POM. But will there emerge from the negotiations a common agenda of what these problems are and the limits of the means to address them.

WC. I don't think there will be difficulty in giving a good consensus on what the problems are. I think the problem is going to be how one is going to tackle the future, how one resolves it. One could say with the likelihood of the ANC/Communist Party type of thinking leaning more to, say, social upliftment, expenditure has to be greater and has to be higher and faster and the other side saying, whilst accepting that you are misreading the ability of the economy to produce the wherewithal for what you're doing. So I think it's a question of that. But I'm confident that coming out of this thing are enough good people on all sides to able to understand that. In other words I think that South Africa has got within its grasp the makings of a competent government.

POM. If one looks at the history of divided societies, particularly divided societies where one group dominated the other either tribally, ethnically or racially, countries which are basically poor, there's not a single one that under democracy has moved from poverty to prosperity. Why do you think it might be different in South Africa?

WC. First of all I hope it will be different. I'm not sure that it will be and the reason why I say that is I think there is a large percentage of South Africans, black and white, who fall into that moderate grouping. I don't think we're a country of extremes. I think the moderate, the fine common ground which crosses racial barriers on moderate people is a plus factor. Secondly, we've got an economy which has wealth generating capacity, it's there. We've got an economy in which the infrastructure for development is laid down and paid for, which doesn't exist in many other countries, certainly other black African countries. The infrastructure or the lack of it prevents people from uplifting themselves whereas here that basic ground, the foundations of that are laid to a large extent. It could be more, but laid to a large extent and I think there is a cross-pollination in this country of access to the outside world. So it's not a solution, I'm not saying it's people getting advice on how to solve political matters, but certainly when it gets to new products and the advancement of a modern society we have the wherewithal to draw upon the outside world for that sort of thing. So these are all factors which collectively, I think, give me the confidence that there's enough going for it to overcome the problems. By saying that I'm saying that moderate South Africans will bury those racial differences more easily than those who are not moderate. One other thing, I think more and more people, South Africa doesn't look at things as quite as black and white as I think outside people perceive us to do. I don't look at people as whether they are black, white, Asian and I think there's a much greater acceptance of colour here than is generally perceived.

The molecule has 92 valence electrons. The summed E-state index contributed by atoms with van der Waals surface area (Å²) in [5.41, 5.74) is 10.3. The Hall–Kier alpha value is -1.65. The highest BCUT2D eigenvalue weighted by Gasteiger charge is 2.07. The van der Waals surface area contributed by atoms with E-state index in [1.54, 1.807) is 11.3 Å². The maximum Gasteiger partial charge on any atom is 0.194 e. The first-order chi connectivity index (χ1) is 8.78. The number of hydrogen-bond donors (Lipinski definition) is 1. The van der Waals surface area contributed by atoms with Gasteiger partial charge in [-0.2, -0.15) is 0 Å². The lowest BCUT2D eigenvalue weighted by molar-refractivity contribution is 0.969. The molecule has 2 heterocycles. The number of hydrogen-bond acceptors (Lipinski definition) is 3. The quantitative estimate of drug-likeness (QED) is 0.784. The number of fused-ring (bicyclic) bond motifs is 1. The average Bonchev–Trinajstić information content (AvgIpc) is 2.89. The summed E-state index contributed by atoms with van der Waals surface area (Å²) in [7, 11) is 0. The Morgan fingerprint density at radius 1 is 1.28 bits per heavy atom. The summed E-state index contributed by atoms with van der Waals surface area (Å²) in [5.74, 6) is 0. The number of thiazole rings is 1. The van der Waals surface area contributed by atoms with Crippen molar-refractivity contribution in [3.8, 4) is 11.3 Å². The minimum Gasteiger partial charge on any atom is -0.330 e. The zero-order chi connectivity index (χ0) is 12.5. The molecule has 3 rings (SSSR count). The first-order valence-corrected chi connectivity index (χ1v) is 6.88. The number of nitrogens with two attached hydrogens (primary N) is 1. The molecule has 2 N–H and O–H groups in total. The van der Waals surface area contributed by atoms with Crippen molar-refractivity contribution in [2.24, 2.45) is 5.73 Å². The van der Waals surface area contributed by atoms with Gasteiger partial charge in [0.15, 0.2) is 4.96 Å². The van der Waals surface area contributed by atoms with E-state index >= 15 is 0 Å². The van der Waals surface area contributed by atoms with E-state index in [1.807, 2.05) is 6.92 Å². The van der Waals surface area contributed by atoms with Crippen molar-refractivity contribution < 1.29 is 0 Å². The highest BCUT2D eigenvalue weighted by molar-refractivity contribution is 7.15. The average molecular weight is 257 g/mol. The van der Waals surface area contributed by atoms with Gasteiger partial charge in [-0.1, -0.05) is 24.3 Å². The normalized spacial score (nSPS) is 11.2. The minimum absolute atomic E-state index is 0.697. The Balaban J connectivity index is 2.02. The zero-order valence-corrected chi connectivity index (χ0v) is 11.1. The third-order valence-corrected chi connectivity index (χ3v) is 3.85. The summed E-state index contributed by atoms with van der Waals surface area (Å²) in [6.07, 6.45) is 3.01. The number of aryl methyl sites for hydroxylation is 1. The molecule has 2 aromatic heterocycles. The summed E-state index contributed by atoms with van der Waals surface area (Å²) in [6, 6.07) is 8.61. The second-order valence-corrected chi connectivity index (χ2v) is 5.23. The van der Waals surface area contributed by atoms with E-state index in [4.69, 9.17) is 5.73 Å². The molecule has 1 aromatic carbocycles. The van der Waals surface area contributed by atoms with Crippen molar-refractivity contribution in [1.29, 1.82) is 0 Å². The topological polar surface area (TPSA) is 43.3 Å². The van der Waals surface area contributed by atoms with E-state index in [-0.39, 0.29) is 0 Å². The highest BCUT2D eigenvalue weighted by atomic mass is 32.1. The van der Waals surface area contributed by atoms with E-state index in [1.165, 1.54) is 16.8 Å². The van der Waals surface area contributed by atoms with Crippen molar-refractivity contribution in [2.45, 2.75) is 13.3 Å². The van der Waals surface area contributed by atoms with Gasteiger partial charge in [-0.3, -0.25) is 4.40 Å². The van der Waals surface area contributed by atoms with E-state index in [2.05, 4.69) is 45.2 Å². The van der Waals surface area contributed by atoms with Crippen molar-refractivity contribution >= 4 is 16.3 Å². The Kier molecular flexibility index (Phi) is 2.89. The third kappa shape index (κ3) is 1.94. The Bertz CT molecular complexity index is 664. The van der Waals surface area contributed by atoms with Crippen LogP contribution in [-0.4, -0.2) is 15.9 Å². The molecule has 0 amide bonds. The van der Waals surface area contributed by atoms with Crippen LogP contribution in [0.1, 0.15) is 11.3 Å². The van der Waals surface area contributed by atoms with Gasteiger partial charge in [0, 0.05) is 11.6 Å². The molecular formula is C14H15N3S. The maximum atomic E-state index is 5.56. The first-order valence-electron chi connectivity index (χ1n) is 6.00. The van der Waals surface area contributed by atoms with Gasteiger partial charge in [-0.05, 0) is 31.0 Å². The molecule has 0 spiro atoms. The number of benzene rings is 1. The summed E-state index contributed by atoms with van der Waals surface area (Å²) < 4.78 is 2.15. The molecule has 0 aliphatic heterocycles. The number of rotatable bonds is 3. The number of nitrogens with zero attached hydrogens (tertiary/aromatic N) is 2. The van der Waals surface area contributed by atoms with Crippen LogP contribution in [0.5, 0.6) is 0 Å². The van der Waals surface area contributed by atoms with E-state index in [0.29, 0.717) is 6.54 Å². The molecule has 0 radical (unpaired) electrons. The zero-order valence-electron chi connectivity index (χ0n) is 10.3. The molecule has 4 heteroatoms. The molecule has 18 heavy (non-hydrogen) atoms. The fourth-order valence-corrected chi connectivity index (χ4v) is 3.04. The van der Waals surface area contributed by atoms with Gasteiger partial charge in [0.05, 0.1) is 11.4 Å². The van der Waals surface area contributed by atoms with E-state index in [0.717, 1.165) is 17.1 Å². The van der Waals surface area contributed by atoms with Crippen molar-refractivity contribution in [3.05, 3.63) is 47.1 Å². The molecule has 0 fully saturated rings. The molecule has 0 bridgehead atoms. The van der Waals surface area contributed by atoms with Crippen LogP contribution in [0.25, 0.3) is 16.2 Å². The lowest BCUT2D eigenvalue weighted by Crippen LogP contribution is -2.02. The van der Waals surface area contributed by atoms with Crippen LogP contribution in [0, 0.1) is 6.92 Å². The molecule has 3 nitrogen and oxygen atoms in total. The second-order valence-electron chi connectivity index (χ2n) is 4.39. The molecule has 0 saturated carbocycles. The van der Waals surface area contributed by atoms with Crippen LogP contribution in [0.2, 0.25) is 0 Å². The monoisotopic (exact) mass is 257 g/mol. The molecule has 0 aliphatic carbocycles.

POM. I suppose the question goes back to the first one I asked which is that in a way the emphasis shouldn't be on racial differences. Maybe I should phrase the question in this way, that under totalitarian communism all of Eastern Europe and the Soviet Union operated as national units whether Czechoslovakia, the USSR or Yugoslavia. With the lifting of totalitarianism ethnic differences which had been submerged for decades quickly emerged and are rapidly posing a serious problem as to the stability and sometimes as to the make-up of these countries. Do you have here a situation where apartheid has made for common ground between racial groups, blacks, Africans, Coloureds and Indians, but as you do away with apartheid that the underlying ethnic differences among blacks themselves and Indians and Coloureds will come more to the fore so that what you will have is a far more fragmented society than a cohesive one?

WC. No. I think it will blur because under apartheid differences were always accentuated. If you take away apartheid then you've taken away the constant reminder of differences and I think the pendulum is going to swing towards the blurring of differences. I don't think any new ones will come up. Under apartheid certain racial, black tribal differences have always been there. I think they are being undermined at the moment as political posturing takes place, looking for a place in the sun sort of thing. But once we go through that era I think it will blur away. I don't see it becoming an issue.